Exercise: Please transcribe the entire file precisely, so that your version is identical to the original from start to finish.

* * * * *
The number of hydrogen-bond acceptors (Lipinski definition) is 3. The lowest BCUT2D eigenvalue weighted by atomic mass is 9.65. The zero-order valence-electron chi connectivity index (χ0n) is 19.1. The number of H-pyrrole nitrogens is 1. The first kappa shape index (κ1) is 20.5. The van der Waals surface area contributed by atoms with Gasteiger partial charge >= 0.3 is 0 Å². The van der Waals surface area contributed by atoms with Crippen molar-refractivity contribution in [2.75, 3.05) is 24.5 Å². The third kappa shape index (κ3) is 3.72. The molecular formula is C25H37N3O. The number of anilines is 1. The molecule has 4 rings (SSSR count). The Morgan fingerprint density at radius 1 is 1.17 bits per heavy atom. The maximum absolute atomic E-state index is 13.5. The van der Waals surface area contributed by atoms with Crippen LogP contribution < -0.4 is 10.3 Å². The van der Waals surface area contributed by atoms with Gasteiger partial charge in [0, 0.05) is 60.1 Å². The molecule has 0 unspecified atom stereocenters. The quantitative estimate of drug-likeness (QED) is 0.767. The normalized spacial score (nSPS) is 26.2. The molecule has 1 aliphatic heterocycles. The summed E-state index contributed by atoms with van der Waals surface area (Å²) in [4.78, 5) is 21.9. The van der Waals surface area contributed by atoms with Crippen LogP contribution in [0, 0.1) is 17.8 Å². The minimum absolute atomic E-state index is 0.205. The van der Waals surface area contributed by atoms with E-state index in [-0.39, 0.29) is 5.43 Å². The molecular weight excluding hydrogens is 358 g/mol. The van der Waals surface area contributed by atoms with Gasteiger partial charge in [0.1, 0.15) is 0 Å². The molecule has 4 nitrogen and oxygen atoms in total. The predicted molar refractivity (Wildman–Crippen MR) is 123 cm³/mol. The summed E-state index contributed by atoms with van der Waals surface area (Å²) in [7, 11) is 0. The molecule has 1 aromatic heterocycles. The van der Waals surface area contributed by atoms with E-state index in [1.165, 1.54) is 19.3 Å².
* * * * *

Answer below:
The number of hydrogen-bond acceptors (Lipinski definition) is 3. The lowest BCUT2D eigenvalue weighted by atomic mass is 9.65. The zero-order valence-electron chi connectivity index (χ0n) is 19.1. The number of H-pyrrole nitrogens is 1. The first kappa shape index (κ1) is 20.5. The van der Waals surface area contributed by atoms with Gasteiger partial charge >= 0.3 is 0 Å². The van der Waals surface area contributed by atoms with Crippen molar-refractivity contribution in [2.75, 3.05) is 24.5 Å². The third kappa shape index (κ3) is 3.72. The molecular formula is C25H37N3O. The number of anilines is 1. The molecule has 4 rings (SSSR count). The Morgan fingerprint density at radius 1 is 1.17 bits per heavy atom. The maximum absolute atomic E-state index is 13.5. The van der Waals surface area contributed by atoms with Crippen LogP contribution < -0.4 is 10.3 Å². The van der Waals surface area contributed by atoms with Gasteiger partial charge in [0, 0.05) is 60.1 Å². The molecule has 0 unspecified atom stereocenters. The quantitative estimate of drug-likeness (QED) is 0.767. The normalized spacial score (nSPS) is 26.2. The molecule has 1 aliphatic heterocycles. The summed E-state index contributed by atoms with van der Waals surface area (Å²) in [4.78, 5) is 21.9. The van der Waals surface area contributed by atoms with Crippen LogP contribution in [0, 0.1) is 17.8 Å². The minimum absolute atomic E-state index is 0.205. The van der Waals surface area contributed by atoms with E-state index in [-0.39, 0.29) is 5.43 Å². The molecular weight excluding hydrogens is 358 g/mol. The van der Waals surface area contributed by atoms with Gasteiger partial charge in [0.1, 0.15) is 0 Å². The molecule has 4 nitrogen and oxygen atoms in total. The predicted molar refractivity (Wildman–Crippen MR) is 123 cm³/mol. The summed E-state index contributed by atoms with van der Waals surface area (Å²) in [7, 11) is 0. The molecule has 1 aromatic heterocycles. The van der Waals surface area contributed by atoms with E-state index in [1.165, 1.54) is 19.3 Å².